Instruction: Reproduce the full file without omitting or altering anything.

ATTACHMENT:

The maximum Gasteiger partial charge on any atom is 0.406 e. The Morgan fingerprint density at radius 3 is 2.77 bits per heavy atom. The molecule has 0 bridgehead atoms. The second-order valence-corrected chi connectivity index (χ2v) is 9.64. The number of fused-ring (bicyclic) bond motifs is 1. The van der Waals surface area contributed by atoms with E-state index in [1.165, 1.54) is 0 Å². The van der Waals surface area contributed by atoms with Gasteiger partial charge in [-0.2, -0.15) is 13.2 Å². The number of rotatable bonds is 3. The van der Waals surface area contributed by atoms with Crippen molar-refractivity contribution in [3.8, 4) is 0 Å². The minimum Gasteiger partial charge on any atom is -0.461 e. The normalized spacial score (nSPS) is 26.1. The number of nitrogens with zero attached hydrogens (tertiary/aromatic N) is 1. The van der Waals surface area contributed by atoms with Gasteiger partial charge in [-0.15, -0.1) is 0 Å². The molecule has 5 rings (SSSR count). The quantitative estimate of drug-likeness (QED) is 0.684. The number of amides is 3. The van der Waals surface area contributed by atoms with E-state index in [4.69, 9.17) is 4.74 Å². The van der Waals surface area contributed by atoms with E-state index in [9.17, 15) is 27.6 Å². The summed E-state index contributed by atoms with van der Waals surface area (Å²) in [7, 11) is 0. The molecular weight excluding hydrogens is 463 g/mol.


The maximum Gasteiger partial charge on any atom is 0.406 e. The Morgan fingerprint density at radius 3 is 2.77 bits per heavy atom. The molecule has 0 bridgehead atoms. The second-order valence-corrected chi connectivity index (χ2v) is 9.64. The number of fused-ring (bicyclic) bond motifs is 1. The van der Waals surface area contributed by atoms with E-state index in [1.165, 1.54) is 0 Å². The van der Waals surface area contributed by atoms with Gasteiger partial charge in [-0.2, -0.15) is 13.2 Å². The number of rotatable bonds is 3. The van der Waals surface area contributed by atoms with Crippen molar-refractivity contribution in [3.8, 4) is 0 Å². The minimum Gasteiger partial charge on any atom is -0.461 e. The normalized spacial score (nSPS) is 26.1. The number of nitrogens with zero attached hydrogens (tertiary/aromatic N) is 1. The van der Waals surface area contributed by atoms with Gasteiger partial charge in [-0.15, -0.1) is 0 Å². The molecule has 5 rings (SSSR count). The quantitative estimate of drug-likeness (QED) is 0.684. The number of amides is 3. The van der Waals surface area contributed by atoms with E-state index in [4.69, 9.17) is 4.74 Å². The van der Waals surface area contributed by atoms with E-state index in [9.17, 15) is 27.6 Å². The summed E-state index contributed by atoms with van der Waals surface area (Å²) in [7, 11) is 0. The molecular weight excluding hydrogens is 463 g/mol.